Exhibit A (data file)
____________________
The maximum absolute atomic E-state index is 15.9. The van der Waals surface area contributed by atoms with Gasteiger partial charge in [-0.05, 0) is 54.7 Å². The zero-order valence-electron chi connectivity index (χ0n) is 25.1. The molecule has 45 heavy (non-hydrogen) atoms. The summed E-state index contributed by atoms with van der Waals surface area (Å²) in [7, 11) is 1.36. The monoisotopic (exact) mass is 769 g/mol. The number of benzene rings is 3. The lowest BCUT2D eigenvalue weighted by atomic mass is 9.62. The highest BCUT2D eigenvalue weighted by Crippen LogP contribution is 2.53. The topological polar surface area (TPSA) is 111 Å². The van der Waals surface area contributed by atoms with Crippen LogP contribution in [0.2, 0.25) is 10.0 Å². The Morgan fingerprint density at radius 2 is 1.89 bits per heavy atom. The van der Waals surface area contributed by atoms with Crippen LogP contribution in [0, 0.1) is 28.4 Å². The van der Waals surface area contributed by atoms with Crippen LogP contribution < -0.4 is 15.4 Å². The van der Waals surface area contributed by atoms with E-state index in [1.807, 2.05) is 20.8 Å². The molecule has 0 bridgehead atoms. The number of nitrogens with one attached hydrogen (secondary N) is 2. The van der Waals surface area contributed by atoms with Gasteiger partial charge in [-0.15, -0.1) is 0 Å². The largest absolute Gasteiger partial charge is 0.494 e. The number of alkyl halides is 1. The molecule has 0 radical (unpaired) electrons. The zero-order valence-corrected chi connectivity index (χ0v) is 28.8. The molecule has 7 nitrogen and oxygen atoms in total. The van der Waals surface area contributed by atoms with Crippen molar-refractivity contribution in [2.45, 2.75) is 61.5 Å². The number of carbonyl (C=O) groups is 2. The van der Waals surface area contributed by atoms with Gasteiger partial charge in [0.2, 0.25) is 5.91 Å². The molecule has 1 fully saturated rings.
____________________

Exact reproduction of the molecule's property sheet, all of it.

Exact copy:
The maximum absolute atomic E-state index is 15.9. The van der Waals surface area contributed by atoms with Gasteiger partial charge in [-0.05, 0) is 54.7 Å². The zero-order valence-electron chi connectivity index (χ0n) is 25.1. The molecule has 45 heavy (non-hydrogen) atoms. The summed E-state index contributed by atoms with van der Waals surface area (Å²) in [7, 11) is 1.36. The monoisotopic (exact) mass is 769 g/mol. The number of benzene rings is 3. The lowest BCUT2D eigenvalue weighted by atomic mass is 9.62. The highest BCUT2D eigenvalue weighted by Crippen LogP contribution is 2.53. The topological polar surface area (TPSA) is 111 Å². The van der Waals surface area contributed by atoms with Crippen LogP contribution in [0.2, 0.25) is 10.0 Å². The Morgan fingerprint density at radius 2 is 1.89 bits per heavy atom. The van der Waals surface area contributed by atoms with Crippen LogP contribution in [0, 0.1) is 28.4 Å². The van der Waals surface area contributed by atoms with Crippen LogP contribution < -0.4 is 15.4 Å². The van der Waals surface area contributed by atoms with E-state index in [1.807, 2.05) is 20.8 Å². The molecule has 0 bridgehead atoms. The number of nitrogens with one attached hydrogen (secondary N) is 2. The van der Waals surface area contributed by atoms with Gasteiger partial charge in [-0.15, -0.1) is 0 Å². The largest absolute Gasteiger partial charge is 0.494 e. The number of alkyl halides is 1. The molecule has 0 radical (unpaired) electrons. The zero-order valence-corrected chi connectivity index (χ0v) is 28.8. The molecule has 7 nitrogen and oxygen atoms in total. The van der Waals surface area contributed by atoms with Crippen molar-refractivity contribution in [2.45, 2.75) is 61.5 Å². The number of carbonyl (C=O) groups is 2. The van der Waals surface area contributed by atoms with Gasteiger partial charge in [0.2, 0.25) is 5.91 Å². The molecule has 1 fully saturated rings.